24 Nov Supply Chain Visibility: A Look Back and a Look Forward
We have been involved in several large-scale supply chain visibility projects recently. When we started on these projects, we found an Aberdeen Group Benchmark report from 2006 (!) and felt nostalgic. The industry has been talking about supply chain visibility for 20+ years and we wanted to see how good the prognosticators were. Reviewing the report, we noticed some of the findings are relevant to the world today:
- Spreadsheets and in-house developed solutions are not the answer.
- 70% of all enterprises will have technology in place to support a visibility program.
- Information being shared in visibility programs:
- Inventory Levels
- Demand Forecasts
- Sales/consumption activity
While spreadsheets are still not the answer, we can use them for some portions of visibility analysis. The information shared 10 years ago is the same information shared now, plus much more. Today, more detailed information is shared at faster intervals – Daily vs. Weekly or even hourly vs. Daily. One example of a metric to share is quality-related KPIs, such as defects. If a manufacturer can share quality levels with of finished product with suppliers, the suppliers can improve or fall in danger of being eliminated.
Business Processes: Separate vs. Integrated Across Companies
In the 2000’s, organizations were getting a better handle on their business processes and working with technologies solutions. With today’s multi-enterprise supply chains, business processes should be viewed across companies. While an enterprise will have internal processes, some business processes are external (customer, supplier, 3rd party logistics, for example) and treated as such.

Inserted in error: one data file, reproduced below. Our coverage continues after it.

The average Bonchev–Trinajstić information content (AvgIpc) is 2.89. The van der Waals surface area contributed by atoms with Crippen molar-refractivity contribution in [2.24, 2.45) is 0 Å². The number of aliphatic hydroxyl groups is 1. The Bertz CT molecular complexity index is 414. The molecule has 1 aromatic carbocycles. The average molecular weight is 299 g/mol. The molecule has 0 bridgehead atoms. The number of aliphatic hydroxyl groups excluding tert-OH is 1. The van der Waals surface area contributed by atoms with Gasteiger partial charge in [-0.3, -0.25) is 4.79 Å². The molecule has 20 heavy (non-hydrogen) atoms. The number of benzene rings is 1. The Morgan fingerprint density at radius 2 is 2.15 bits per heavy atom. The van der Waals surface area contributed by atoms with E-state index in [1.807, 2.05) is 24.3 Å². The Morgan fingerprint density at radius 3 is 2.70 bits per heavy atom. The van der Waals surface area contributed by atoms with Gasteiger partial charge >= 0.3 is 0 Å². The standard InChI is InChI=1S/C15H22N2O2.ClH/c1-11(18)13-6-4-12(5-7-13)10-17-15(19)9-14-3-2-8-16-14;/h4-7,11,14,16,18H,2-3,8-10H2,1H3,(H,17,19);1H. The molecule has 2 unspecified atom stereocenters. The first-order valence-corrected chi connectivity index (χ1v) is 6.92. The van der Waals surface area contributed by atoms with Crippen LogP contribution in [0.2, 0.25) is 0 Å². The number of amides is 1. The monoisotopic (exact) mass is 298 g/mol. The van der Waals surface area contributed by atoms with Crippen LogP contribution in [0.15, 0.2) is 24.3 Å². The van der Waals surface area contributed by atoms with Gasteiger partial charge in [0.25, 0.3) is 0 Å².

Referring back to the quality example, a manufacturer may review unit cost data for certain batches and a specific supplier may be the root cause. The customer may not want to share unit cost data with the supplier, but could share something that is sanitized into a quality index. They may even share the index in comparison to other suppliers without naming them. Working in conjunction with the supplier to improve quality of the raw material can result in sharing of consistency/quality KPIs for the end product. In addition, both organizations can collaborate across these different enterprises to improve the consistency/quality metric to lower the cost-per-ton metric for the manufacturer. This collaboration integrates business processes and technologies across different companies.
What’s Changed from a Technology Perspective?
Technology has evolved tremendously over the last 10 years; we can review three ways in which technology has contributed to the success of large-scale supply chain visibility initiatives:
Real Time KPIs – providing information at a faster interval enables organizations to react faster to challenges. Rather than making a poor quality product for 1 week, perhaps this poor quality production can be stopped in 1 hour.
Mobile – The prevalence of mobile devices in today workforce is obvious, what is interesting is the usability and general adoption of mobile-apps, such as metric-apps: apps which provide analytical capabilities if individual KPIs.
Collaboration – face-to-face meetings still need to happen, but enabling teams to share KPIs and analytics across the organization enable such meetings to be more productive. The meetings transform from “what happened” to “what do we do”
We have seen some great progress towards unlocking the value of supply chain visibility initiatives. Using today’s technologies and even combining them: collaborating using real-time KPIs on mobile devices will go a long way to realizing the value.